This self-perception would be silly if it weren’t so dangerous. Early Christians were a real persecuted minority. But instead of angry and adversarial, they were joyful and winsome. Seeing much more deeply than do today’s evangelicals, the first Christians leavened the Roman Empire with hope, faith, and justice, rather than seeking protection from aliens and enemies. They trusted in the Lord. Really.

Since the 2016 election, most of Trump’s tweets and policy decisions have stoked more division and resentment, not less. His strategy is to keep his opponents and even supporters off balance by saying and doing contradictory things. But mostly this is character flaw, the fruit of ego without moral convictions.

And so we are distracted from facing pressing issues such as climate change, legal reform, healthcare, and rebuilding infrastructure.

3. Undermining our independent judiciary.

Trump is doing what partisan operatives have long wanted: Filling the courts with judges committed to political ideology rather than to impartial Constitutional jurisprudence and equal justice under law.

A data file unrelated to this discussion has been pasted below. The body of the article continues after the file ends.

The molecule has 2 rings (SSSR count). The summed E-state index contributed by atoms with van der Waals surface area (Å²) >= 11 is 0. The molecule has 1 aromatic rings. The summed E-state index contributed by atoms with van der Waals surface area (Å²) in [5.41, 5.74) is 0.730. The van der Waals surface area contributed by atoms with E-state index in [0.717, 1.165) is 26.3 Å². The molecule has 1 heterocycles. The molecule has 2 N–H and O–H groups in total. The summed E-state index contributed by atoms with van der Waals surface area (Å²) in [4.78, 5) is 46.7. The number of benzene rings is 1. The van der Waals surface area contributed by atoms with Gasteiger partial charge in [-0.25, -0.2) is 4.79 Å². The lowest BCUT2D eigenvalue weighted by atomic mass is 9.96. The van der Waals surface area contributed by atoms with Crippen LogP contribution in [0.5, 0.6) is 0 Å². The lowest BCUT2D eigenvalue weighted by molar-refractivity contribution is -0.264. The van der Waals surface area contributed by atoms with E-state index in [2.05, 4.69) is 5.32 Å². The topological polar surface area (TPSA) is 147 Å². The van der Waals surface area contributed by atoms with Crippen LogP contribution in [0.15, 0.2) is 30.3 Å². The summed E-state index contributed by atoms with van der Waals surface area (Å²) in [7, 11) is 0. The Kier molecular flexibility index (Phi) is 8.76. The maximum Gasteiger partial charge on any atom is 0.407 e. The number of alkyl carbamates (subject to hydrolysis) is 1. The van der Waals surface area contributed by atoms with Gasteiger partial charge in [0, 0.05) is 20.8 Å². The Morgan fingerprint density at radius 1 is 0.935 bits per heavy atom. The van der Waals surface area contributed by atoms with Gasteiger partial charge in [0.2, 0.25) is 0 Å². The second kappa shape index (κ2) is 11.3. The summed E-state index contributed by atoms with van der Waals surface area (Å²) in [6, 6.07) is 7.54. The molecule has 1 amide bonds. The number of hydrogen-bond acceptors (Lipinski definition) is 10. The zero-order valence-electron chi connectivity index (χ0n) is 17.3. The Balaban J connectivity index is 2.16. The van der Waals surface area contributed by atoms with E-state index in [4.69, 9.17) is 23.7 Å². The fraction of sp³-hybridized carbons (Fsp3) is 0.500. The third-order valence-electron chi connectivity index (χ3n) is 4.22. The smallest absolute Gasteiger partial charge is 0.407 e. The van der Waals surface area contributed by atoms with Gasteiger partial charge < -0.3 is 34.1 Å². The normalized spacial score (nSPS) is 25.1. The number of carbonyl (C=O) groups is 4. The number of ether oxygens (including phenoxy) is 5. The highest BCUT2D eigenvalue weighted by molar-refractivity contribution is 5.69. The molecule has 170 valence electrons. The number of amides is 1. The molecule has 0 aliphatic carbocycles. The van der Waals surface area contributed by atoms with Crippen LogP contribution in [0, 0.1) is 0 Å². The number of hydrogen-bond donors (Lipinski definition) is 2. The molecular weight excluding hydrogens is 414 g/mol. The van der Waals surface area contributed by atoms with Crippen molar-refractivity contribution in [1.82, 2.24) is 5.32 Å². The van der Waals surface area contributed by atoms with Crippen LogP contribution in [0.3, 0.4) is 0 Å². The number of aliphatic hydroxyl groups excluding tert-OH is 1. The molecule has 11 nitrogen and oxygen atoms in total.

Amid the flurry of other news and pseudo-news, Trump’s judicial appointments have gotten little attention. Trump has appointed an unprecedented number of judges, partly because Senator McConnell held up dozens of appointments during the Obama years. These judges will shape legal decisions for decades, since most of these are lifetime appointments. Overwhelmingly they are white males. More uniformity; less diversity.

Isn’t this a good thing, actually? Many Christians think so. Understandably, conservative Christians want conservative judges. But biblical conservatism and ideological political conservatism are poles apart. Two very different kinds of faith.

Trump is appointing judges who have been approved by the Federalist Society (founded in 1982). This is an organization of libertarians and political conservatives that aims to restrict America’s legal system to an “originalist” and “textualist” interpretation of the Constitution.

Originalism is a theory. It holds that the Constitution’s meaning is fixed once-for-all. All interpretations, to be valid, must be consistent with the Constitution’s original meaning or original intent.

Sounds good—but it’s wrong. First of all, original meaning and intent have been disputed from day one. That’s why the Constitution established a Supreme Court. Second, U.S. society is constantly changing. Trying to apply original meaning in an immensely changed context opens the door to big doses of subjective opinion.